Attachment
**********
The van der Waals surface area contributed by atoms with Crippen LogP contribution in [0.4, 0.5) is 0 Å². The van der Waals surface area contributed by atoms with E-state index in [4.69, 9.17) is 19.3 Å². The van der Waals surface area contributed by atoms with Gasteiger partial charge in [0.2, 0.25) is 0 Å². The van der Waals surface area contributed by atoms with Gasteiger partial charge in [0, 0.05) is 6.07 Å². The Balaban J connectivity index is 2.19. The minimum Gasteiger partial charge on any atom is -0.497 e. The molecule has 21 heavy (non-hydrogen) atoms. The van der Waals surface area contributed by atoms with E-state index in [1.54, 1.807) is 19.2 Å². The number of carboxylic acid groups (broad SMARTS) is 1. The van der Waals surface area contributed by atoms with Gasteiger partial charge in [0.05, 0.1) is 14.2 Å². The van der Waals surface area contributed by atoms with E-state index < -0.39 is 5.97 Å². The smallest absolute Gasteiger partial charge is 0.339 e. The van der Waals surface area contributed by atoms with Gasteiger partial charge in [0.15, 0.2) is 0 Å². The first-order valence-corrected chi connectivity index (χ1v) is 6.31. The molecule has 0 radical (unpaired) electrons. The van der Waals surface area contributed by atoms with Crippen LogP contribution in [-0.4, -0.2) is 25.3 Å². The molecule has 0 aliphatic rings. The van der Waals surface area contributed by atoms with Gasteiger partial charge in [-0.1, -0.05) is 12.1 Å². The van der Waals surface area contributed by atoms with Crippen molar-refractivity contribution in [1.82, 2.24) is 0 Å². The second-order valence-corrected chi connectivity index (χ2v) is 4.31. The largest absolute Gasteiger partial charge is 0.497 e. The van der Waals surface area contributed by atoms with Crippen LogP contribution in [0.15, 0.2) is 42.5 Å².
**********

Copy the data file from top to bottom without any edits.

The van der Waals surface area contributed by atoms with Crippen LogP contribution in [0.4, 0.5) is 0 Å². The van der Waals surface area contributed by atoms with E-state index in [4.69, 9.17) is 19.3 Å². The van der Waals surface area contributed by atoms with Gasteiger partial charge in [0.2, 0.25) is 0 Å². The van der Waals surface area contributed by atoms with Gasteiger partial charge in [0, 0.05) is 6.07 Å². The Balaban J connectivity index is 2.19. The minimum Gasteiger partial charge on any atom is -0.497 e. The molecule has 21 heavy (non-hydrogen) atoms. The van der Waals surface area contributed by atoms with E-state index in [1.54, 1.807) is 19.2 Å². The number of carboxylic acid groups (broad SMARTS) is 1. The van der Waals surface area contributed by atoms with Gasteiger partial charge in [0.05, 0.1) is 14.2 Å². The van der Waals surface area contributed by atoms with E-state index < -0.39 is 5.97 Å². The smallest absolute Gasteiger partial charge is 0.339 e. The van der Waals surface area contributed by atoms with Gasteiger partial charge in [0.15, 0.2) is 0 Å². The first-order valence-corrected chi connectivity index (χ1v) is 6.31. The molecule has 0 radical (unpaired) electrons. The van der Waals surface area contributed by atoms with Crippen LogP contribution in [-0.4, -0.2) is 25.3 Å². The molecule has 0 aliphatic rings. The van der Waals surface area contributed by atoms with Gasteiger partial charge in [-0.1, -0.05) is 12.1 Å². The van der Waals surface area contributed by atoms with Crippen molar-refractivity contribution in [1.82, 2.24) is 0 Å². The second-order valence-corrected chi connectivity index (χ2v) is 4.31. The largest absolute Gasteiger partial charge is 0.497 e. The van der Waals surface area contributed by atoms with Crippen LogP contribution in [0.15, 0.2) is 42.5 Å².